Reel Pride puts on a real good show

By |2003-05-02T09:00:00-04:00May 2nd, 2003|Uncategorized|

ROYAL OAK – There are three fabulous film-filled days left but unless the level of excellency should somehow fall off the cliff of fantastic flicks shown so far, it’s safe to say that the third annual Reel Pride Michigan GLBT Film Festival is a full-out success.
Five days in, and the festival has already had four sold-out screenings. All the films have been well attended and all of them – the comedies, dramas, documentaries and shorts – have all been powerful in their own way. The credit, of course, goes to the festival’s host committee and the employees of the Triangle Foundation, the festival’s producer.
Triangle’s Executive Director Jeff Montgomery said his staff is “the most hardworking group of LGBT activists you’ll ever see.” He also gave props to the host venue for the festival, the Royal Oak Main Art Theatre, which he said was “almost a gay film festival all year long.”
The opening night feature, “Straight Jacket,” was a hilariously funny film. Frantically paced and packed with hysterical one-liners, the film had the crowd in fits of riotous laughter throughout. In attendance was of one of the film’s stars, Adam Greer.
“It has been a real labor of love for me,” Greer said of “Straight Jacket” afterward. “It started as a play in New York in 2000.”
Sunday started on a serious note that was held throughout most of the day. The short “One Wedding and a Revolution” told the story of the marriage of Phyllis Lyon and Del Martin, the first same-sex couple to be married in the city of San Francisco. Next up was “Gay Pioneers,” a look back at the first formal homosexual civil rights demonstrations in the country. A brunch followed the film, where 79-year-old Franklin Kameny, one of the film’s subjects, fielded questions.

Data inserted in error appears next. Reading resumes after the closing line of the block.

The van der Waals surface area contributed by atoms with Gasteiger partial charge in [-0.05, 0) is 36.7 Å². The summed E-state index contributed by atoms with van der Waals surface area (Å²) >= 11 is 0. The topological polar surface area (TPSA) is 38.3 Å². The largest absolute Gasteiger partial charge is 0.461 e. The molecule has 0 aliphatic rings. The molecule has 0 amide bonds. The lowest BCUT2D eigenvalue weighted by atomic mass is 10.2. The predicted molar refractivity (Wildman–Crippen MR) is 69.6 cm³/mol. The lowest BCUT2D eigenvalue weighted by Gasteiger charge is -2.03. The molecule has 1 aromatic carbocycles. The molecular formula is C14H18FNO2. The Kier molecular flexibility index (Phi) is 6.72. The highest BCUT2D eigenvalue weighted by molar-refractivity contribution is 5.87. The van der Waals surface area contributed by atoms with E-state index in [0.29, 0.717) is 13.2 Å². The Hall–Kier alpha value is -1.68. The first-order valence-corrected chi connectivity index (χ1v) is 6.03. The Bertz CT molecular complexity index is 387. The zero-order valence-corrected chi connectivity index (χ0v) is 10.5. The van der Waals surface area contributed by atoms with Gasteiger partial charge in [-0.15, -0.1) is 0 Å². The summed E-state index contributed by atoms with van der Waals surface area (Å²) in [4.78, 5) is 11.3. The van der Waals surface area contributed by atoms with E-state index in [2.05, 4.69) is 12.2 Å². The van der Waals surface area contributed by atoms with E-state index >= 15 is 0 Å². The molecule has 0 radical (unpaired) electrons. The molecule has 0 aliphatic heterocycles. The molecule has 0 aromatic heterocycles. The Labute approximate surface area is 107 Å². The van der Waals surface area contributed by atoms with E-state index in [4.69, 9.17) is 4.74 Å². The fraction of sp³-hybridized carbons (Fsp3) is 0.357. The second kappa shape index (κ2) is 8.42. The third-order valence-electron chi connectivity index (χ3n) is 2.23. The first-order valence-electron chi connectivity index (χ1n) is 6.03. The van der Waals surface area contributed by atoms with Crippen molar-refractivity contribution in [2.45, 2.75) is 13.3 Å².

When asked what made him come out at a time when homosexuality was deemed unacceptable, Kameny said, “I never decided or thought that it wasn’t okay. Other people don’t do my thinking for me. I knew gay was wonderful when it happened to me as an adolescent in the 30s and 40s.”
With full stomachs and heavy hearts, festival goers then saw “In Good Conscience,” a full-length feature that chronicles Sister Jeannine Gramick’s journey to Rome to deliver a copy of her gay-friendly book to the Cardinal who ordered her to cease ministering to gays and lesbians.
The film is “82 minutes of pure humor, humility and humanity,” said director Barbara Rick, who took a photo of the packed theatre to send to Cardinal Maida of the Archdiocese of Detroit, who refused to allow a reception for Gramick to be held in a local Catholic church. “I just want him to know he sold out the house.”
“God would not be very happy with Cardinal Maida right now,” Rick continued. “And as a veteran of 16 years of Catholic school, I know when God’s happy and when he’s not.”
Stephanie Newman, Triangle’s events coordinator and the festival’s producer, said Gramick’s visit was the highlight of the festival for her so far.
“It’s about entertaining but it can be about so much more and yesterday I saw that come to life,” she said Monday. “So many people came up to Sister Gramick and said, ‘Now I feel like this is still my church.’ I’m not Catholic but that was so amazing to me. This has been the most exciting year yet for the festival.”
And the excitement isn’t over.
Wednesday night’s lineup includes a series of men’s short films, including “In Any House,” “Same Difference,” “I Like Mike,” “Stunt Cocks,” “Blessing,” “NightShadows,” “The Elevator,” and “Stag Party.” The feature “Harry and Max” showing with the short “Straight In The Face,” are to follow. On Thursday, “Dorian Blues” will show for a second time before the critically acclaimed “Bear Cub” plays at 9:30 p.m.
For Friday night’s closing the first feature is “Callas Forever,” a new telling about the last year of the famed opera diva’s turbulent life. “Girl Play” is scheduled to close the festival and will be shown with the short “Breaking Up Really Sucks.” An after party at the Jim Fresard dealership down the street will wrap things up for this year.
If you haven’t checked out the film festival this year – or heck, even if you have – get out to the Main, take in these last films and let the magic of gay cinema move you.

About the Author:

Jason A. Michael
Jason A. Michael joined Between The Lines as a contributing writer in 1999. He has received both the Spirit of Detroit Award (presented by the Detroit City Council) and the Media Award from the Community Pride Banquet & Awards Ceremony for his writing and activism. Jason is also an Essence magazine bestselling author for his authorized biography "Strength Of A Woman: The Phyllis Hyman Story," released on his own JAM Books imprint.